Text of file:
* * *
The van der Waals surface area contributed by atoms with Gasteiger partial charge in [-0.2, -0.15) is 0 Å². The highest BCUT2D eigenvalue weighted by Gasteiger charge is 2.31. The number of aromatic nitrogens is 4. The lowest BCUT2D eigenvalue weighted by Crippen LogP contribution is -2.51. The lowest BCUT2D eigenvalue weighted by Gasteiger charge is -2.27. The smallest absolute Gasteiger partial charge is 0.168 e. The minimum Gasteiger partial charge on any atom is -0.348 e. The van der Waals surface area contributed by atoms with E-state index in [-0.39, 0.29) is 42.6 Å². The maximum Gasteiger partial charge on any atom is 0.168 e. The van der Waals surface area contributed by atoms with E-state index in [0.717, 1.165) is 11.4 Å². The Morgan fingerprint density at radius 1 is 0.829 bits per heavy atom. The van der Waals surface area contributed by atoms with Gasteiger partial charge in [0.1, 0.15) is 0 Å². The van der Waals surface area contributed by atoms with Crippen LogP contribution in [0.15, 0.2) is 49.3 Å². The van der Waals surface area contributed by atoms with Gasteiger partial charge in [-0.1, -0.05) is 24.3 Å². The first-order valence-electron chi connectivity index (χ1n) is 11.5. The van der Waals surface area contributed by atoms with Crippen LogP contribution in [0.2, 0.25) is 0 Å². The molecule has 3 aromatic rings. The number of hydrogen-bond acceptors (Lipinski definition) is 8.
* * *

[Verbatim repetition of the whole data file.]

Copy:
The van der Waals surface area contributed by atoms with Gasteiger partial charge in [-0.2, -0.15) is 0 Å². The highest BCUT2D eigenvalue weighted by Gasteiger charge is 2.31. The number of aromatic nitrogens is 4. The lowest BCUT2D eigenvalue weighted by Crippen LogP contribution is -2.51. The lowest BCUT2D eigenvalue weighted by Gasteiger charge is -2.27. The smallest absolute Gasteiger partial charge is 0.168 e. The minimum Gasteiger partial charge on any atom is -0.348 e. The van der Waals surface area contributed by atoms with E-state index in [-0.39, 0.29) is 42.6 Å². The maximum Gasteiger partial charge on any atom is 0.168 e. The van der Waals surface area contributed by atoms with E-state index in [0.717, 1.165) is 11.4 Å². The Morgan fingerprint density at radius 1 is 0.829 bits per heavy atom. The van der Waals surface area contributed by atoms with Gasteiger partial charge in [0.1, 0.15) is 0 Å². The van der Waals surface area contributed by atoms with Crippen LogP contribution in [0.15, 0.2) is 49.3 Å². The van der Waals surface area contributed by atoms with Gasteiger partial charge in [-0.1, -0.05) is 24.3 Å². The first-order valence-electron chi connectivity index (χ1n) is 11.5. The van der Waals surface area contributed by atoms with Crippen LogP contribution in [0.2, 0.25) is 0 Å². The molecule has 3 aromatic rings. The number of hydrogen-bond acceptors (Lipinski definition) is 8.